Ornithologists are keeping close eyes on the newcomers
The first marsh harrier chicks to have fledged in Northumberland for more than 100 years have hatched in reed beds at East Chevington Nature Reserve.
Northumberland Wildlife Trust ornithologists are monitoring the four birds, which will migrate to Africa when they are fully grown.
Duncan Hutt from the trust said they were the first to be bred since 1880.
He said: "This is a wonderful follow-on from the successful breeding of Ospreys at Kielder after 200 years."
Mr Hutt continued: "The reed beds at the East Chevington reserve where the chicks were hatched are attracting a growing number of birds.
"In addition to marsh harriers, reed bunting and sedge warblers are breeding here and the reed beds along the bay are attracting an increasing number of bitterns in winter.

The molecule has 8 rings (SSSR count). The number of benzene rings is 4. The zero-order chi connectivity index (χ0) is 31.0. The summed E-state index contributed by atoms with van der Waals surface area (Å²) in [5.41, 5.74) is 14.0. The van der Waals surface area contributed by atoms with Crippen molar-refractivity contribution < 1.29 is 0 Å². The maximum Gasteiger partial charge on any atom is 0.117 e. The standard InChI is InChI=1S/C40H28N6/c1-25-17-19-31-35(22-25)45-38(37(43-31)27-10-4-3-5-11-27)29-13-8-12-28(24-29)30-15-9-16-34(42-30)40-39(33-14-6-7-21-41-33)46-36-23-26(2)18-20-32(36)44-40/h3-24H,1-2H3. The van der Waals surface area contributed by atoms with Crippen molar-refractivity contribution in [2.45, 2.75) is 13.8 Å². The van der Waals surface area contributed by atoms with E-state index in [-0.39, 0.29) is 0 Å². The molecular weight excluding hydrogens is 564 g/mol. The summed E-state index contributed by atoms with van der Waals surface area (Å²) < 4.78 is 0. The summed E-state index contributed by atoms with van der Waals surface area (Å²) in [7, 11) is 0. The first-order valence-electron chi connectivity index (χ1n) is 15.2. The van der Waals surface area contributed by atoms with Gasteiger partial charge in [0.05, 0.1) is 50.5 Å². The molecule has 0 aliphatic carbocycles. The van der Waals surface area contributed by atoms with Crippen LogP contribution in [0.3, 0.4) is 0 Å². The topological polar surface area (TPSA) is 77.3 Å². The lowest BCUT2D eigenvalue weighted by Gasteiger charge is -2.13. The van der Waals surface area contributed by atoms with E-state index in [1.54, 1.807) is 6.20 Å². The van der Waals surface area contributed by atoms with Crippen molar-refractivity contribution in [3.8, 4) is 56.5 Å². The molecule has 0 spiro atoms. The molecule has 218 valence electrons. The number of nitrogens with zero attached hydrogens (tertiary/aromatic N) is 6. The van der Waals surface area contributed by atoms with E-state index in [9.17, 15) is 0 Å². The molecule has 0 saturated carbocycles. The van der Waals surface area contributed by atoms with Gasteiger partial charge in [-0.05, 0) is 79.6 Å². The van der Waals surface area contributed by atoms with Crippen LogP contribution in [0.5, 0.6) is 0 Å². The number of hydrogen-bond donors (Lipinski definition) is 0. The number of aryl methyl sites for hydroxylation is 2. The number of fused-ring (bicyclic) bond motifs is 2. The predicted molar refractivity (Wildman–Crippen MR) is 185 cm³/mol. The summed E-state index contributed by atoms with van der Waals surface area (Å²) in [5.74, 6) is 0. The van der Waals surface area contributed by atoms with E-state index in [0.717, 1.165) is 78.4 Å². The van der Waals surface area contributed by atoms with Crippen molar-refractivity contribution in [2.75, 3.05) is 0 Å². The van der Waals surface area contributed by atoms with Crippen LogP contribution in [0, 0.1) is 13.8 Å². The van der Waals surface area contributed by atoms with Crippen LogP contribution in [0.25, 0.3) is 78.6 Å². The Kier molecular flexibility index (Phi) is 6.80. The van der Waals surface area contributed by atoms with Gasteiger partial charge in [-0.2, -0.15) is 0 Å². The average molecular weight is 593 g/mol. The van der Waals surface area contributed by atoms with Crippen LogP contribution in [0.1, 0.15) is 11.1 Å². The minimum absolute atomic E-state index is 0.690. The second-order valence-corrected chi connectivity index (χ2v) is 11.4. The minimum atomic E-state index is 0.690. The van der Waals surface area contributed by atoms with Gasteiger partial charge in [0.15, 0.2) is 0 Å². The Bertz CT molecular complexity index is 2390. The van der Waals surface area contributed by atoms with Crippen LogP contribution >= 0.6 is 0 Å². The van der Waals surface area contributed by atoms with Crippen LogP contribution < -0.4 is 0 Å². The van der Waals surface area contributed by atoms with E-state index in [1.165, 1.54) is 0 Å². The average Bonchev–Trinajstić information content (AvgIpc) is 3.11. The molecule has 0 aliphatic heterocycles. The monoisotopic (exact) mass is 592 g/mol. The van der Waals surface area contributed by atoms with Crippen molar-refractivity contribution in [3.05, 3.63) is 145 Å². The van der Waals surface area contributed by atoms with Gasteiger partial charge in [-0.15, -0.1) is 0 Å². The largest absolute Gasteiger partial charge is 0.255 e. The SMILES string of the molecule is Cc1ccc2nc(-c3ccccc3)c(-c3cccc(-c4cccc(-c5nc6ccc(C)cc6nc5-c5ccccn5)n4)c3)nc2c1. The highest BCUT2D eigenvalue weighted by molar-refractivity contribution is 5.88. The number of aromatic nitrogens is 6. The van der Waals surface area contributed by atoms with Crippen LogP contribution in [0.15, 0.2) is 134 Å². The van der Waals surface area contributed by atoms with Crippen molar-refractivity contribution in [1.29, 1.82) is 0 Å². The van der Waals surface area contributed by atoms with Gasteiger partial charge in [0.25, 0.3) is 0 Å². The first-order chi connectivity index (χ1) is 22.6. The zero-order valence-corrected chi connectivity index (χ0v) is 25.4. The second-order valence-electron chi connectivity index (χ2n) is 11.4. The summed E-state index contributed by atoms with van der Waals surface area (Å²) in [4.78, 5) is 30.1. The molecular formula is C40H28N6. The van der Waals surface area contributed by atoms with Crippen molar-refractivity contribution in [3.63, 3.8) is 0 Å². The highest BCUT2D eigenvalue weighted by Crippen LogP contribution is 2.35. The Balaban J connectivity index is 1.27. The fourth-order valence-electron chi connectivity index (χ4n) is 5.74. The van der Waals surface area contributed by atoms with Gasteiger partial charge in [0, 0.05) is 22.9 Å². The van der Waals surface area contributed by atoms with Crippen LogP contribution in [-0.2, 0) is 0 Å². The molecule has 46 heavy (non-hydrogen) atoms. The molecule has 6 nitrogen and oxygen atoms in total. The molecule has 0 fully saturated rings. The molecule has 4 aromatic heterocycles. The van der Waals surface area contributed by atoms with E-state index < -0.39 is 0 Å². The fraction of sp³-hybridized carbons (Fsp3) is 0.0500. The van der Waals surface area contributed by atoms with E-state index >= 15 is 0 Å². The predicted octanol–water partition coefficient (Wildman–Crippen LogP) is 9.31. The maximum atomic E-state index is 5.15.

"We are working closely with local bird recorders to ensure the safety of the chicks but also to monitor the success of other birds here."
The breeding shows the success of the reed beds on the reserve, which are still developing on the site following its return from opencast mining in the 1990s.
A female marsh harrier can lay up to eight eggs but four is the usual clutch.